Arts & Culture

Review: Gershwin’s works star in Wichita Symphony Orchestra concert

Soprano Lisa Vroman hopes to continue introducing George Gershwin to new audiences.
Soprano Lisa Vroman hopes to continue introducing George Gershwin to new audiences. Courtesy photo

The Wichita Symphony Orchestra and Maestro Daniel Hege were joined Friday by singers Lisa Vroman and Rick Faugno and pianist Jeffrey Biegel for a lively and varied celebration of the music of American composer George Gershwin. Vroman and Faugno sang and danced their way through favorites such as “’S Wonderful,” “Fascinatin' Rhythm,” and "Someone to Watch Over Me." They also served as gracious and enthusiastic hosts, introducing the pieces and film clips and relating the life and career of the composer (cut short by a brain tumor at age 38) and his older brother Ira, who after 1924 was George's primary collaborator and lyricist.

Vroman, full-throated and remarkably pure in tone throughout her range, poured just the right amount of emotion into the classic ballads "The Man I Love" and "Someone to Watch Over Me," and especially the sultry "Summertime" from the opera “Porgy and Bess.” Although she changed wardrobe several times, the veteran Broadway singer treated the music like an old friend whom one didn't need to dress up to impress, presenting the melodies clearly and with a minimum of embellishment. This approach, putting Gershwin at the center rather than the performers' virtuosity, could describe the whole evening.

Nevertheless, the respectful tone did not exclude fun, whether it was Vroman showing off her comic side with a "part Polish, part Hungarian, all Brooklyn" accent for "Cousin in Milwaukee" or a salute to the waltz "By Strauss," or Faugno tap-dancing up a storm in duet with principal bassist Mark Foley or Gerald Scholl on the drum set. Faugno was a live wire, bringing out the Vaudeville and Broadway roots of up-tempo numbers like "Fascinatin' Rhythm" and "Slap That Bass" in a combination of dance and song.

“Rhapsody in Blue” finished the program; Jeffrey Biegel went back to Gershwin's recorded performances and manuscripts for his interpretation, using some passages that had been dropped from later versions, resulting in a familiar piece presented in a new light. Biegel's impassioned approach brought out the music's edgier, more modernistic qualities. He was matched by the orchestra, including principal clarinetist Sarunas Jankauskas, whose opening glissando was clean and confident, and just a little saucy.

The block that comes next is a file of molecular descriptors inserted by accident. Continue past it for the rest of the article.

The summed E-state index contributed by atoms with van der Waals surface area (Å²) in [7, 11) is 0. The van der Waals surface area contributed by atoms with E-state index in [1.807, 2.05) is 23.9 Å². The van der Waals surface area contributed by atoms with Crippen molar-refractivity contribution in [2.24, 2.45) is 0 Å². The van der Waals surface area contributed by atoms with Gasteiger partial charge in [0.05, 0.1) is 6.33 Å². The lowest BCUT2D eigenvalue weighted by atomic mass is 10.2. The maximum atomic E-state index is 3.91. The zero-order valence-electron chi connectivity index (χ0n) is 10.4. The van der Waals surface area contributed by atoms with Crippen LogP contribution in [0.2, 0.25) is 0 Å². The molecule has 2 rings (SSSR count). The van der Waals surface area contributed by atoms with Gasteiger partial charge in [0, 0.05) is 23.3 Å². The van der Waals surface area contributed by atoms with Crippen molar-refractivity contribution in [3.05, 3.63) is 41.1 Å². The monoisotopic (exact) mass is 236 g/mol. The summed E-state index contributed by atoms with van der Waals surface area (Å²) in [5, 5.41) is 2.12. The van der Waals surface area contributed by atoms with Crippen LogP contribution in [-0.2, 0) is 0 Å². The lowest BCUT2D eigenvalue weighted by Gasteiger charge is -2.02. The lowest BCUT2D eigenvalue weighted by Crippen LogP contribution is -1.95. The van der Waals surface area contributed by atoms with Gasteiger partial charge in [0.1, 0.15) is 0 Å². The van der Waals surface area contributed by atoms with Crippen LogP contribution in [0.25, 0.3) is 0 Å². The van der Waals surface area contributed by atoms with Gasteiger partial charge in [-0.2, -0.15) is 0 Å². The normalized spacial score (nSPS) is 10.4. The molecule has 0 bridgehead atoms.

The orchestra under Hege's direction played with verve and the rhythmic snap of a dance band (the addition of a drum set and saxophones didn't hurt), and had little trouble keeping up with the brisk tempos. The arrangements hearkened back to the style of Broadway and Hollywood in the 1930s, a style now remote enough in time that it seems classic rather than dated. Even the introductions to all of the songs, often left out when played or sung as standards, were included. Both informative and entertaining, I expect this program to mint many new Gershwin fans.

Symphonic WinterFest Schedule

Tickets for all are available at or 316-267-7658.

“The Gershwin Experience”: 3 p.m. Sun., Century II Concert Hall, 225 W. Douglas. Tickets $25-$67.

“Gershwin’s Magic Key” (4 p.m. Saturday, Century II Concert Hall): One-hour, child-friendly family concert by Hege and WSO using 26 excerpts from Gershwin’s catalog and others to bring the music to life for a young audience. The music spins a story of a chance meeting between the legendary composer and a poor newspaper boy on the streets of New York. General admission tickets are $10 and $15.

“Girl Crazy” (7:30 p.m. Saturday, Orpheum Theatre, 200 N. Broadway): Classic 1943 movie musical starring Judy Garland and Mickey Rooney based on Gershwin’s 1930 Broadway hit. The story tells of an Eastern college playboy (Rooney) exiled to a nondescript small-town college out West who helps the campus cutie (Garland) put on a show to save the school from closing. General admission tickets are $10.

“Dancing & Romancing” (8 p.m. Feb. 6, Century II Concert Hall): Gershwin gets an assist from Cole Porter, Leonard Bernstein, Irving Berlin, Lerner & Loewe and others as the symphony meets the ballroom through the singing and dancing of Broadway veterans Joan Hess (“Crazy for You,” “Mamma Mia!”) and Kirby Ward (“Show Boat,” “Company”). Tickets $20-$70.